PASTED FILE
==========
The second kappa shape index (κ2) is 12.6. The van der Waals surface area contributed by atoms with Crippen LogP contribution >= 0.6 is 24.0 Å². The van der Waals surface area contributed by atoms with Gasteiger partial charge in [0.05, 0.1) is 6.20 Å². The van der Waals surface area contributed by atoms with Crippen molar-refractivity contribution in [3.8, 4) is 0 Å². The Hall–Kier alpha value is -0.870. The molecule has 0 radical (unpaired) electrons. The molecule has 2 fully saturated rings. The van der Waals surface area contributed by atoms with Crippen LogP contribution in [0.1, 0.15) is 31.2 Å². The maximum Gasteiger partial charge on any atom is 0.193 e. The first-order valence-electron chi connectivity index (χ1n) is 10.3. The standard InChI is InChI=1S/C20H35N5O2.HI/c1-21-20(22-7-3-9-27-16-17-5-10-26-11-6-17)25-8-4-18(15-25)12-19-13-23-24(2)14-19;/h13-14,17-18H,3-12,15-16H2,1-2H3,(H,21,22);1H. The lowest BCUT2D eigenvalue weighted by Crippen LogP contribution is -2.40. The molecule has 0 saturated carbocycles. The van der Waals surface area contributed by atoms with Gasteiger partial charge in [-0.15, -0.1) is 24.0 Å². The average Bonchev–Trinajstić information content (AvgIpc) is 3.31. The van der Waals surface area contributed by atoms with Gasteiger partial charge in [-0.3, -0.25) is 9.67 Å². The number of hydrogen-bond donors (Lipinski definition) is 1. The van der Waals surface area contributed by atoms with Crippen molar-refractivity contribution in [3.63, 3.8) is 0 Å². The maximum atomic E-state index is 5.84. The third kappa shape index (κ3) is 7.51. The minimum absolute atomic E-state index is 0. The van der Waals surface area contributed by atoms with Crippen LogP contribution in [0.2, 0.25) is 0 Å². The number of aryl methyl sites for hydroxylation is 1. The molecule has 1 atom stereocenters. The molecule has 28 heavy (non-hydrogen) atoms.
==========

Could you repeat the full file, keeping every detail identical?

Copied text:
The second kappa shape index (κ2) is 12.6. The van der Waals surface area contributed by atoms with Crippen LogP contribution >= 0.6 is 24.0 Å². The van der Waals surface area contributed by atoms with Gasteiger partial charge in [0.05, 0.1) is 6.20 Å². The van der Waals surface area contributed by atoms with Crippen molar-refractivity contribution in [3.8, 4) is 0 Å². The Hall–Kier alpha value is -0.870. The molecule has 0 radical (unpaired) electrons. The molecule has 2 fully saturated rings. The van der Waals surface area contributed by atoms with Crippen LogP contribution in [0.1, 0.15) is 31.2 Å². The maximum Gasteiger partial charge on any atom is 0.193 e. The first-order valence-electron chi connectivity index (χ1n) is 10.3. The standard InChI is InChI=1S/C20H35N5O2.HI/c1-21-20(22-7-3-9-27-16-17-5-10-26-11-6-17)25-8-4-18(15-25)12-19-13-23-24(2)14-19;/h13-14,17-18H,3-12,15-16H2,1-2H3,(H,21,22);1H. The lowest BCUT2D eigenvalue weighted by Crippen LogP contribution is -2.40. The molecule has 0 saturated carbocycles. The van der Waals surface area contributed by atoms with Gasteiger partial charge in [-0.15, -0.1) is 24.0 Å². The average Bonchev–Trinajstić information content (AvgIpc) is 3.31. The van der Waals surface area contributed by atoms with Gasteiger partial charge in [-0.3, -0.25) is 9.67 Å². The number of hydrogen-bond donors (Lipinski definition) is 1. The van der Waals surface area contributed by atoms with Crippen molar-refractivity contribution in [3.63, 3.8) is 0 Å². The maximum atomic E-state index is 5.84. The third kappa shape index (κ3) is 7.51. The minimum absolute atomic E-state index is 0. The van der Waals surface area contributed by atoms with Crippen LogP contribution in [0.2, 0.25) is 0 Å². The number of aryl methyl sites for hydroxylation is 1. The molecule has 1 atom stereocenters. The molecule has 28 heavy (non-hydrogen) atoms.